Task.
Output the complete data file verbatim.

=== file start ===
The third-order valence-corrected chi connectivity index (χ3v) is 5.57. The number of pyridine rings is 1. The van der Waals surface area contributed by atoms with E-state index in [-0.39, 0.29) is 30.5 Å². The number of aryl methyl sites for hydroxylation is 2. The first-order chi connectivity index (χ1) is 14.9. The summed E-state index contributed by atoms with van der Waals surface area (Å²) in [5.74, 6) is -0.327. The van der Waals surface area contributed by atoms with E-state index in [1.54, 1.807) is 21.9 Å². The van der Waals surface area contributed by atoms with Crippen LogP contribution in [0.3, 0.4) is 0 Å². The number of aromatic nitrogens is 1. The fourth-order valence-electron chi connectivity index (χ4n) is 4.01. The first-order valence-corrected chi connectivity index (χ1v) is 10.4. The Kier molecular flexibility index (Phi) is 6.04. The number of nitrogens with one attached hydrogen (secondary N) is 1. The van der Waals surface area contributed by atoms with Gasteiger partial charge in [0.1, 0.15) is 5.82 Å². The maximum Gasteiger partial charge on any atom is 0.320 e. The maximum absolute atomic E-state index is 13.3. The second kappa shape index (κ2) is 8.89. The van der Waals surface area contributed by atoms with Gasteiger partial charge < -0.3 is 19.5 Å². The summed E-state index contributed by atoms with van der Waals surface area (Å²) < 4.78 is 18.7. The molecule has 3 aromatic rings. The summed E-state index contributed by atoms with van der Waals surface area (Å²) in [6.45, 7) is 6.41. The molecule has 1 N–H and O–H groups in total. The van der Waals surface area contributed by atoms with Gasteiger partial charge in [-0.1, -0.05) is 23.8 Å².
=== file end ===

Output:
The third-order valence-corrected chi connectivity index (χ3v) is 5.57. The number of pyridine rings is 1. The van der Waals surface area contributed by atoms with E-state index in [-0.39, 0.29) is 30.5 Å². The number of aryl methyl sites for hydroxylation is 2. The first-order chi connectivity index (χ1) is 14.9. The summed E-state index contributed by atoms with van der Waals surface area (Å²) in [5.74, 6) is -0.327. The van der Waals surface area contributed by atoms with E-state index in [1.54, 1.807) is 21.9 Å². The van der Waals surface area contributed by atoms with Crippen LogP contribution in [0.3, 0.4) is 0 Å². The number of aromatic nitrogens is 1. The fourth-order valence-electron chi connectivity index (χ4n) is 4.01. The first-order valence-corrected chi connectivity index (χ1v) is 10.4. The Kier molecular flexibility index (Phi) is 6.04. The number of nitrogens with one attached hydrogen (secondary N) is 1. The van der Waals surface area contributed by atoms with Gasteiger partial charge in [0.1, 0.15) is 5.82 Å². The maximum Gasteiger partial charge on any atom is 0.320 e. The maximum absolute atomic E-state index is 13.3. The second kappa shape index (κ2) is 8.89. The van der Waals surface area contributed by atoms with Gasteiger partial charge < -0.3 is 19.5 Å². The summed E-state index contributed by atoms with van der Waals surface area (Å²) < 4.78 is 18.7. The molecule has 3 aromatic rings. The summed E-state index contributed by atoms with van der Waals surface area (Å²) in [6.45, 7) is 6.41. The molecule has 1 N–H and O–H groups in total. The van der Waals surface area contributed by atoms with Gasteiger partial charge in [-0.1, -0.05) is 23.8 Å².